In the 27 years I’ve been riding, I have ridden dozens of horses. At one point, I even had a running list going, and I think I managed to remember the vast majority of them. But in all that time, only one of those horses has ever been mine. This fall will mark 24 years for me and Mimi, and what a ride it’s been. She has given me more than I could have ever asked for, is my heart and soul, and she was well-earned the right to gracefully retire, with her dignity, soundness, and spirit still intact. And as long as she still gets the first cookie handouts of the day, I don’t think she will object too strenuously over me bringing in a new pony.
Welcome home, Liberty.
If you’ve been following my blog for any length of time, she will be a recognizable face. I first rode her back in 2013, and she was another “instant click” horse I bonded with the moment my butt hit the saddle. We’ve done four limited distance endurance rides together, have the most breathtakingly unimpressive, bordering-on-laughable record together (we are 1/4 on ride completions, thanks in large part to under-preparation and a pinch of bad luck), but every single time, I’ve had fun with her. And that’s what I’m after right now — fun, and the ability to ride without feeling a low-grade sense of guilt or anxiety over “why am I still asking my aging pony to tote me around.” She’s a fabulous trail horse, and although she’s 14 now, she has done so very little in life that she has virtually no wear and tear on her.
My goal is to start small, and with low expectations. I just want to see what she does with more regular conditioning, and if it’s a positive result…go from there. I believe she has the ability to be very versatile as well, so if she doesn’t absolutely love tearing up the endurance trail, I think we can find plenty of options to amuse ourselves with as alternates. In the meantime, she’s a quasi-project — she has a solid foundation of training and decent amount of life exposure and experiences, but she’s been sitting around for the past year+, so is a bit soft and fluffy. So while she’ll need some work to get back into fitness, she’s not a training project the same way a youngster would be (the kind who need ideally need 5-6 short, frequent training sessions/week, and that’s just not going to happen in my current reality). She’s also in “pasture condition” and has lived a lifestyle of 24/7 herd turnout with lots of movement and a very simple, grass-hay diet, so she doesn’t have a bunch of extra “fat pounds” to melt off.
When the topic of horse shopping comes up, and what to look for in an endurance horse, there’s all kinds of advice given about the conformation, the brains, size, temperament, age, training how they move/travel/hold a saddle, what to look for, what to avoid…everyone has their own personal preferences. The bit of advice that has been my favorite has been from Lucy: “They should make you laugh.”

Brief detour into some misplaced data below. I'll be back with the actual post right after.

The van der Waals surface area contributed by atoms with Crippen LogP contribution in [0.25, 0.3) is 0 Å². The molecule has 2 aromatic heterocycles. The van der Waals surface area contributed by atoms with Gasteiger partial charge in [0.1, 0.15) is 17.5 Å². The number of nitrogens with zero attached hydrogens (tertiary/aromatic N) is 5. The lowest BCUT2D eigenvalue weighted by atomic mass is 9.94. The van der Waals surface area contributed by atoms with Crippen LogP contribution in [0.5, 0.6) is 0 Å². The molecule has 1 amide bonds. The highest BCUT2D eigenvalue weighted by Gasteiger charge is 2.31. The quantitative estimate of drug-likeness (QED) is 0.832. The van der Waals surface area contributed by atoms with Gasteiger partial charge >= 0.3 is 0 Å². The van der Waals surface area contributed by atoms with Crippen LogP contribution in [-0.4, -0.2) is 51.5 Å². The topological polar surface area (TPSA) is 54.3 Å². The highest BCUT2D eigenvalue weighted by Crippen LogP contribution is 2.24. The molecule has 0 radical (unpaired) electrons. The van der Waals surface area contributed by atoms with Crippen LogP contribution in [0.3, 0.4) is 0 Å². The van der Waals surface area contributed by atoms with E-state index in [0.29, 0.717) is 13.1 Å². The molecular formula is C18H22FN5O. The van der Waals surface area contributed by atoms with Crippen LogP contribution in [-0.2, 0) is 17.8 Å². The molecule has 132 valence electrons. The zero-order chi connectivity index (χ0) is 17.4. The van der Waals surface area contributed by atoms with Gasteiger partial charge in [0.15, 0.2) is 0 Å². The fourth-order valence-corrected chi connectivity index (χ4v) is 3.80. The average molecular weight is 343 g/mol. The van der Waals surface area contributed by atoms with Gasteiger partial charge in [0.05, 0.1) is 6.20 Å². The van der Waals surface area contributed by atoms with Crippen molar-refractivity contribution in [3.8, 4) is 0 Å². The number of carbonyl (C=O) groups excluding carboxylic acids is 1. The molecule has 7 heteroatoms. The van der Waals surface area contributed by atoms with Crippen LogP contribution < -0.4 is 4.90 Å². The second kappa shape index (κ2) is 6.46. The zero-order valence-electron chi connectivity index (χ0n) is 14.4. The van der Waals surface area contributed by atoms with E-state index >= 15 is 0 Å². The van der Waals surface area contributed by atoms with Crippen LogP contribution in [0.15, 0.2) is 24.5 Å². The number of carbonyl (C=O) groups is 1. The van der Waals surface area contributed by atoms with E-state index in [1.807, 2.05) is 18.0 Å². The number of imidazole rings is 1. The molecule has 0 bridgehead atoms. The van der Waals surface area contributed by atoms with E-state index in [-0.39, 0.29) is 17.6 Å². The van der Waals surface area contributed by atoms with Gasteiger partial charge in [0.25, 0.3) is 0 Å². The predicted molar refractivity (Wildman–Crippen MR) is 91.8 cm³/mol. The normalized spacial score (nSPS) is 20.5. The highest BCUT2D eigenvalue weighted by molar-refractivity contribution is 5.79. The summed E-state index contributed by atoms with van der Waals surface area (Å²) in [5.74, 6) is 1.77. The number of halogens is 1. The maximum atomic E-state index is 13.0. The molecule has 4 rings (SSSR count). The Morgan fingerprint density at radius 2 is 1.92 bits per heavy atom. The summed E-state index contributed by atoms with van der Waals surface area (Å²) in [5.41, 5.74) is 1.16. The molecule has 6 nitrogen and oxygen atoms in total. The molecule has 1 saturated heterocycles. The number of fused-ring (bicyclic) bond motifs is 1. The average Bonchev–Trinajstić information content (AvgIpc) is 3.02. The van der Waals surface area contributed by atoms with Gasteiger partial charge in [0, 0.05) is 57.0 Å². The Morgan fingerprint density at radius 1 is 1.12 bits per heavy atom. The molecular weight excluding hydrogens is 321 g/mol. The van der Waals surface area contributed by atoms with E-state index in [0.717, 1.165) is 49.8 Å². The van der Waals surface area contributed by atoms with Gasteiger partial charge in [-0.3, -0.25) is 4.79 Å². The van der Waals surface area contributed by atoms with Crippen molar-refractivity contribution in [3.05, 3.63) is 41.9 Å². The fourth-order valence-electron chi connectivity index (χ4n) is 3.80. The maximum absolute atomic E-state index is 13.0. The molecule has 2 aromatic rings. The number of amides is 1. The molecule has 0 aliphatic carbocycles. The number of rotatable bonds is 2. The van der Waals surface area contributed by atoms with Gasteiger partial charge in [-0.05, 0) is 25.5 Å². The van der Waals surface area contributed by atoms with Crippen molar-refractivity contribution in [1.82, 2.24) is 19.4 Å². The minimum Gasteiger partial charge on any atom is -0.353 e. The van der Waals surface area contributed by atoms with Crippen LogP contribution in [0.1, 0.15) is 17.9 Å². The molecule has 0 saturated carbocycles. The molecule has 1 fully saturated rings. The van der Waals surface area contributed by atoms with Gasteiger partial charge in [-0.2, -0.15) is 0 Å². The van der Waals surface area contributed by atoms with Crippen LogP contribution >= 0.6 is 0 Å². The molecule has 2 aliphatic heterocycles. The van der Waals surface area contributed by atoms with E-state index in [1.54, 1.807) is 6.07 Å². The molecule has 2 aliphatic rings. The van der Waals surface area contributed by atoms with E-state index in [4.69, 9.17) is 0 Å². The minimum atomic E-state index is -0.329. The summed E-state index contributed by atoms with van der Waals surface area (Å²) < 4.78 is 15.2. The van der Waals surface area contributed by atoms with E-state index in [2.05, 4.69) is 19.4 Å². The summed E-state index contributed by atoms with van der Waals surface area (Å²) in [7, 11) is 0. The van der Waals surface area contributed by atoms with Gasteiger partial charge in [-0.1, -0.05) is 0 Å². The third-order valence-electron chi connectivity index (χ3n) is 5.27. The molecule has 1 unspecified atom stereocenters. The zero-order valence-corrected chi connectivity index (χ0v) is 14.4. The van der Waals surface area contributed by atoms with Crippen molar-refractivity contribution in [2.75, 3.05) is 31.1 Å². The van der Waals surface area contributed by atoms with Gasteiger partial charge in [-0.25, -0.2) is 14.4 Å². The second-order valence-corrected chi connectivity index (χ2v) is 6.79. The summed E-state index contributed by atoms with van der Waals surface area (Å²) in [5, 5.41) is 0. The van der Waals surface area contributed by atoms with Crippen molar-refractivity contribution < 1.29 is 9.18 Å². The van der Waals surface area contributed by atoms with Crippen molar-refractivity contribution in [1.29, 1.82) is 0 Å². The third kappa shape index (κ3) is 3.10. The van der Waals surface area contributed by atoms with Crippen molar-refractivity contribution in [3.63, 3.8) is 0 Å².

Well, this mare makes me laugh. I’ve spent time around her in ride environments, as well as a casual camping weekend. I have seen just about every mood she has. I have shoved her off the deep end on numerous occasions and she has always risen to the task. It hasn’t always been pretty, but we’ve always gotten it done, for better or for worse. I’ve ridden her a collective 7 times to date, and I trust her completely. I enjoy spending time around her, and she’s a really fun ride. She’s also really smooth, and although I suspect she has a competitive streak that is not far below the surface (she is bred for endurance, after all, with a 100-mile-proven Shagya sire and a racebred [and raced] Arabian dam), she is easy to rate, has a very soft face, and doesn’t pull. She’s opinionated, affectionate, loves attention, and isn’t afraid to throw her feed pan at you to make her point.
As far as endurance goes, she definitely has some stuff in her favor, despite our “hot mess” of a record. She travels well, she camps well, she has EDPP down to a science (she is the embodiment of “hungry, hungry hippo” and drinks like a fish — the only horse I’ve ever ridden who stops 3 miles into a ride to drink — and cheerfully evacuates it out the back end with no hesitation as she trucks down the trail), she is mostly good on manners in-hand (probably needs a refresher on that, she can be pushy), can lead or follow in a group, will ride out by herself, is not particularly spooky and really not reactive, and doesn’t seem to ever get overly worried about life. Or if she is worried, it doesn’t put her off her feed (grab a bite, chew, scream for friend, go back to eating) or disrupt her. More, she does the disrupting, because she is loud and will loudly scream for her friends…but that’s all she does. She has really good metabolics (even under-conditioned, she pulses down really fast) and absolutely eats hills for breakfast and asks for seconds. She’s been barefoot her whole life, has grown up in the brutally rocky Arizona desert, and can go flying over 10+ miles of an endurance rock completely barefoot and not even hesitate once. Fortunately, as long as the size/style is right, she wears boots really well.
And some hills for Exhibit B.
I know she’s 14…but she wasn’t started until she was 6, has lived in a large pasture turnout setting her entire life, and hasn’t had hard enough work to put a ton of wear and tear on her. So we’ll see what happens. I have big dreams…but starting with low expectations.